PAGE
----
The bare metal grandstands at Phoenix International Raceway were unbearable to anyone not wearing asbestos underwear during the XDL stunt show, where the blazing desert sun raised temperatures to more that 104 degrees. Still, such insufferable conditions did nothing to dampen the enthusiasm of an eight-year-old boy in glasses and a baseball cap sitting nearby who was watching the stunt show with his mouth hanging wide-open. Since it was probably the first time he's seen motorcycles ridden like this, he looked at the riders as if they were mythical creatures. Oppressive temperatures didn't slow down the stunters, either, as the 10 riders who made the final at this invitation-only event put on one of the tightest, most energetic stunt shows ever seen. Mythological creatures, indeed.
The XDL Show wasn't just another stunt demo, though-it was a new paradigm for professional stunt shows, and the involved riders were ready to impress and do whatever it took to make this one a success. Introduced as a new feature at the established GT Live sport compact auto events, the XDL Show in Phoenix doubled as the inaugural round of new U.S. Stunt Riding Championship, a national points chase that promised to bring a new level of professionalism to the typically less-than-reliable world of stunt competitions. Organized by well-respected stunt impresario Thomas Evans, the U.S. Stunt Riding Championship series was created to be first-class in every way, with sizable payouts, first-rate promotion, clear rules and credible judging, and an all-around great stunt show experience for riders and fans alike. Evans says he felt the pressure to make this series great: "I ran a lot of my own events before, but this was the first time I had 100 percent of the responsibility over every aspect of the show, and that weighed on my shoulders," Evans said. Judging by the way things went down in Phoenix, Evans was definitely up to the challenge.
Evans has been stunting since 1999 and has been emceeing and organizing events for nearly as long. When the GT Live organization decided to launch the XDL Show and use it to introduce motorcycle stunt competition to its show of drifting and other auto racing programs, Evans was the one brought in to make it happen. GT Live has a history of attracting the best drivers from around the world to its events, so the organizers' overriding emphasis with the stunt program was on professionalism and rider respect. "When I was first approached by [GT Live organizer] Randy Grube, he told me his main concern was treating the riders in a way they deserved to be treated-as professional performers." For example, there would be no entry fees for riders. VIP passes for their guests, free vendor space to sell their merchandise, and even all their drinks and food would be provided at the event. No other event has ever treated stunt riders like that. "It's a sad state of our sport when these professional riders, who risk their lives to put on a show for the crowd, are actually conditioned to believe that they have to pay to do that," Evans said.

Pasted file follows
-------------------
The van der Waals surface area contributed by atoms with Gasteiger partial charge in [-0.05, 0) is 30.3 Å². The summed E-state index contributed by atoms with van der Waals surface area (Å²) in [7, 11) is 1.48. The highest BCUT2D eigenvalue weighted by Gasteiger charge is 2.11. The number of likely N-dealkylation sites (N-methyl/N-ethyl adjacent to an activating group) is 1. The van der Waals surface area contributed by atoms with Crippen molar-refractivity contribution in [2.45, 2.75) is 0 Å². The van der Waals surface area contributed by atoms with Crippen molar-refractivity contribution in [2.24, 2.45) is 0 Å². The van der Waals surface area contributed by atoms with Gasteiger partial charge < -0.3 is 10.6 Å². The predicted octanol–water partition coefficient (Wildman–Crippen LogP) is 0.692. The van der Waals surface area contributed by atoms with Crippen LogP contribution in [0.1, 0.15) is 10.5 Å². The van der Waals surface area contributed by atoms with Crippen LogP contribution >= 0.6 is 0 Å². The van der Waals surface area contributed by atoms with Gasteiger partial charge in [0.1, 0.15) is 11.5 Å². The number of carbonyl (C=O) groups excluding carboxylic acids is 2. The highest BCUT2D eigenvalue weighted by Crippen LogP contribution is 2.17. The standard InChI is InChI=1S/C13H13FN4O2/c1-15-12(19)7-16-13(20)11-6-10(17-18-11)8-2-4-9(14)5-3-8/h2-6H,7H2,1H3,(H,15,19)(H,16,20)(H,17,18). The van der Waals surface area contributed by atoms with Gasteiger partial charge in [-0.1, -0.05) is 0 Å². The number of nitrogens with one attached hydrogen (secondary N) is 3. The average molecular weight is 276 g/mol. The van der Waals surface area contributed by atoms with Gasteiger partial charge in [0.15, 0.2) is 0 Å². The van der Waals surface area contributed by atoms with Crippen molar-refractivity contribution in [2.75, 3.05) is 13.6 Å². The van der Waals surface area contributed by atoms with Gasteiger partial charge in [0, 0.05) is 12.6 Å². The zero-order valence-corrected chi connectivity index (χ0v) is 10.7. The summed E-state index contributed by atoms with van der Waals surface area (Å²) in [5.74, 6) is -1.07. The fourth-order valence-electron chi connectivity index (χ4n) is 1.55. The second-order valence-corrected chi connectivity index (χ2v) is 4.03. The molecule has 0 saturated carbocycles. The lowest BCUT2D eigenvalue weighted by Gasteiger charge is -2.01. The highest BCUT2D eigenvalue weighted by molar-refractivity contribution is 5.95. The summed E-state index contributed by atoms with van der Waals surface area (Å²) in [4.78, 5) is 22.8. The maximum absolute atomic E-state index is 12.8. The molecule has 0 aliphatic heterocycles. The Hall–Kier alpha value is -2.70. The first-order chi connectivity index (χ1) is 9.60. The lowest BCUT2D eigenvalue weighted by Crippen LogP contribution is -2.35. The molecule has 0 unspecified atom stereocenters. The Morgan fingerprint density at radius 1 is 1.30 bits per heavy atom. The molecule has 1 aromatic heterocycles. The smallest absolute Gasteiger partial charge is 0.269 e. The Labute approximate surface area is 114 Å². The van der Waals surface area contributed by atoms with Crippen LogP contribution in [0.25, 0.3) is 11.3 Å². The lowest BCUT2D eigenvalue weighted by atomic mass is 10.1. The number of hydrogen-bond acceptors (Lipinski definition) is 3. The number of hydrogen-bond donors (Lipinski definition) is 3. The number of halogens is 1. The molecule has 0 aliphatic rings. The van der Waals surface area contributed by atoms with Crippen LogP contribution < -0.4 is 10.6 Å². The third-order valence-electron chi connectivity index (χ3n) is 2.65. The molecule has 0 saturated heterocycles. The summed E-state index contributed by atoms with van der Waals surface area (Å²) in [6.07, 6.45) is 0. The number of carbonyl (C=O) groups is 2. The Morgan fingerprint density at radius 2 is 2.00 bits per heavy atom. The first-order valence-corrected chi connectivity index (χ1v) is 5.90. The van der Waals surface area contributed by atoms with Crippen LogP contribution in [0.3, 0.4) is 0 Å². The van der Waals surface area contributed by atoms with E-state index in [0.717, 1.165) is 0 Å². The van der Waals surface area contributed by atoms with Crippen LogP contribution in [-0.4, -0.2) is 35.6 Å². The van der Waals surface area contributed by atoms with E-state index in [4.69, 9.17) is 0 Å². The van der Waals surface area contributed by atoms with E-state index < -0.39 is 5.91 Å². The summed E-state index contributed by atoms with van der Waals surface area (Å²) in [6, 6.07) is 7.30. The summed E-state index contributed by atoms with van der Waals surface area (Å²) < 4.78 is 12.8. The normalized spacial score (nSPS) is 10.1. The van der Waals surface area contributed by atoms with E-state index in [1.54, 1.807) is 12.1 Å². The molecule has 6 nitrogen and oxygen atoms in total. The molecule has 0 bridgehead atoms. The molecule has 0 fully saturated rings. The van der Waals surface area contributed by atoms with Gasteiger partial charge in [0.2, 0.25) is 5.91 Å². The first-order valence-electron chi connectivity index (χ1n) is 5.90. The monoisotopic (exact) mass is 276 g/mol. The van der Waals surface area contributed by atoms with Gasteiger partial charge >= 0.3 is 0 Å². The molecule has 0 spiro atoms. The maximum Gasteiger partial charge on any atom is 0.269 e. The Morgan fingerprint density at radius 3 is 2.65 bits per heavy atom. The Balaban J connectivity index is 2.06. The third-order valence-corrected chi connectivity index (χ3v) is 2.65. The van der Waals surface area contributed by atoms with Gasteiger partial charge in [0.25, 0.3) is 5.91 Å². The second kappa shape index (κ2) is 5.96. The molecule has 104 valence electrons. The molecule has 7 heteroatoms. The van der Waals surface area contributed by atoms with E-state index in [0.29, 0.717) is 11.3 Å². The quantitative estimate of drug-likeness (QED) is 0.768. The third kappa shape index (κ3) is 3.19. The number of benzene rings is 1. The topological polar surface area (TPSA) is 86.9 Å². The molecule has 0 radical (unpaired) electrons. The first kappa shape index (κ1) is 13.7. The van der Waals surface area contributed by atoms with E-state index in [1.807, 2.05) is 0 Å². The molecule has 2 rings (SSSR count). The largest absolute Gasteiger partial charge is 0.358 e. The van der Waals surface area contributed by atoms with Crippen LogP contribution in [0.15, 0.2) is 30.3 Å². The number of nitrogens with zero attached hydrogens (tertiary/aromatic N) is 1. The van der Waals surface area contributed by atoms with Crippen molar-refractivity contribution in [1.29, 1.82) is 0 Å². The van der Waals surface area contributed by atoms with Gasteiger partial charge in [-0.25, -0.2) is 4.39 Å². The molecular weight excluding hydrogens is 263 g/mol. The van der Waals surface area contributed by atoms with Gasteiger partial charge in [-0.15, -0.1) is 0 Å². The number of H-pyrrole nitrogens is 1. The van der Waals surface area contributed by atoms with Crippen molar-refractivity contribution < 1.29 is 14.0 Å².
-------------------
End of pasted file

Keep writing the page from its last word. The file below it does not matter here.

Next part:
And make no mistake-the talent responded to the VIP treatment. "A little respect goes a long way" said Big Joe Molina who qualified on the bubble in 10th place for the event. "I can't believe people actually were asking us if we needed water, rather then us have to beg for it," added Kane Friesen, the eventual event winner.
Not only were the riders taken care of when they were off the bike, they also had a top-notch riding area. The riding surface was the same as that used by the drift cars, and it was more than large enough to accommodate the show. In fact, the area was so large that all 20-plus competitors were able to practice simultaneously without encroaching on each other's space.
GT Live spreads out activities over three days. Friday was for practice and the All Out Performance-sponsored Team Battle. To mix things up and keep the competitive juices flowing, teams were created at random with all the competitors' names thrown into a hat and picked out one at a time to create the teams. This resulted in some interesting mash-ups that included superstar rivals Friesen and Darius Khashabi on the same team. The finals came down to a sudden death, a one-on-one battle between Khashabi of team Servin' the Pink and Alex Flores of team Carne Asada, with the final winner selected by crowd participation. In the end, it was team Carne Asada who took home the $500 prize after squeaking out a narrow victory.
Saturday was an absolute scorcher with temperatures reaching past the 100-degree barrier. Most of the day was designated for qualifying, to narrow down the field of 22 riders to 10 finalists. When all was said and done, the top 10 riders making the cut for the marquee event were Aaron Colton, Alex Flores, Kane Friesen, Warren James, Darius Khashabi, Jamal Kindred, Phil Licciardi, Joe Molina, Jason Pullen and Ernie Vigil.
The StuntRide.com Sickest Trick competition took place on Saturday afternoon and offered some warm-up entertainment before the big dance. And who was the sickest rider that day? None other than the man riding the American Iron, Jason Pullen, who successfully pulled off a no-handed scrape on his Harley-Davidson Sportster to take home the Moto-Heaven.com trophy for his efforts.